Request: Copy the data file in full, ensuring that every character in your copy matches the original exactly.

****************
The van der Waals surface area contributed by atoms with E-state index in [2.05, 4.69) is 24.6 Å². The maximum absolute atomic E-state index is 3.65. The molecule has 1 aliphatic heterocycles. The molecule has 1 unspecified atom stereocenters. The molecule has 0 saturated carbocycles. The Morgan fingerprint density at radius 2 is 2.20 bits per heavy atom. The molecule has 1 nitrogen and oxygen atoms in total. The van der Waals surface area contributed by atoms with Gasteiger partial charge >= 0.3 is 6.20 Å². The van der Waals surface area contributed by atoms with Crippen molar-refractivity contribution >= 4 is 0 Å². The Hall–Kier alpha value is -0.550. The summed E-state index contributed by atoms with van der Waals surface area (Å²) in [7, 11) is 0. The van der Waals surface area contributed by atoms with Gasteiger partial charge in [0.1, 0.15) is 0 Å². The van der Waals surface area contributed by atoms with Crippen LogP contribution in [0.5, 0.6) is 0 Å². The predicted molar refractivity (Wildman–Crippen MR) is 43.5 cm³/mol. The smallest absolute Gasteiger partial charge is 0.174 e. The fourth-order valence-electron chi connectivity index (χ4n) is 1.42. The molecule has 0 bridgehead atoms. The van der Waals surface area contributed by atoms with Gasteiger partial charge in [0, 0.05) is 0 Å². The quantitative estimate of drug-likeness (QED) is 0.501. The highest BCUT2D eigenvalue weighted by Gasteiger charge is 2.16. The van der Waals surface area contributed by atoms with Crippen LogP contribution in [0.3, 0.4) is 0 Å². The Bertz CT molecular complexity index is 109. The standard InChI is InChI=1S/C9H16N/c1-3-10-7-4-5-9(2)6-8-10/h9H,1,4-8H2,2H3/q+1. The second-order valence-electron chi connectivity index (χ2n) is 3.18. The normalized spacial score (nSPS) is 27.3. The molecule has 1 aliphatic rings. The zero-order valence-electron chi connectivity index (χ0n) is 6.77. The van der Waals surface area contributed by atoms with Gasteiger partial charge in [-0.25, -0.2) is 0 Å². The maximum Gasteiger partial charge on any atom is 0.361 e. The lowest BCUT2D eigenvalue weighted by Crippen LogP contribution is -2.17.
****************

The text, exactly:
The van der Waals surface area contributed by atoms with E-state index in [2.05, 4.69) is 24.6 Å². The maximum absolute atomic E-state index is 3.65. The molecule has 1 aliphatic heterocycles. The molecule has 1 unspecified atom stereocenters. The molecule has 0 saturated carbocycles. The Morgan fingerprint density at radius 2 is 2.20 bits per heavy atom. The molecule has 1 nitrogen and oxygen atoms in total. The van der Waals surface area contributed by atoms with Gasteiger partial charge >= 0.3 is 6.20 Å². The van der Waals surface area contributed by atoms with Crippen molar-refractivity contribution >= 4 is 0 Å². The Hall–Kier alpha value is -0.550. The summed E-state index contributed by atoms with van der Waals surface area (Å²) in [7, 11) is 0. The van der Waals surface area contributed by atoms with Gasteiger partial charge in [0.1, 0.15) is 0 Å². The van der Waals surface area contributed by atoms with Crippen LogP contribution in [0.5, 0.6) is 0 Å². The predicted molar refractivity (Wildman–Crippen MR) is 43.5 cm³/mol. The smallest absolute Gasteiger partial charge is 0.174 e. The fourth-order valence-electron chi connectivity index (χ4n) is 1.42. The molecule has 0 bridgehead atoms. The van der Waals surface area contributed by atoms with Gasteiger partial charge in [0, 0.05) is 0 Å². The quantitative estimate of drug-likeness (QED) is 0.501. The highest BCUT2D eigenvalue weighted by Gasteiger charge is 2.16. The van der Waals surface area contributed by atoms with Crippen LogP contribution in [0.3, 0.4) is 0 Å². The Bertz CT molecular complexity index is 109. The standard InChI is InChI=1S/C9H16N/c1-3-10-7-4-5-9(2)6-8-10/h9H,1,4-8H2,2H3/q+1. The second-order valence-electron chi connectivity index (χ2n) is 3.18. The normalized spacial score (nSPS) is 27.3. The molecule has 1 aliphatic rings. The zero-order valence-electron chi connectivity index (χ0n) is 6.77. The van der Waals surface area contributed by atoms with Gasteiger partial charge in [-0.25, -0.2) is 0 Å². The maximum Gasteiger partial charge on any atom is 0.361 e. The lowest BCUT2D eigenvalue weighted by Crippen LogP contribution is -2.17.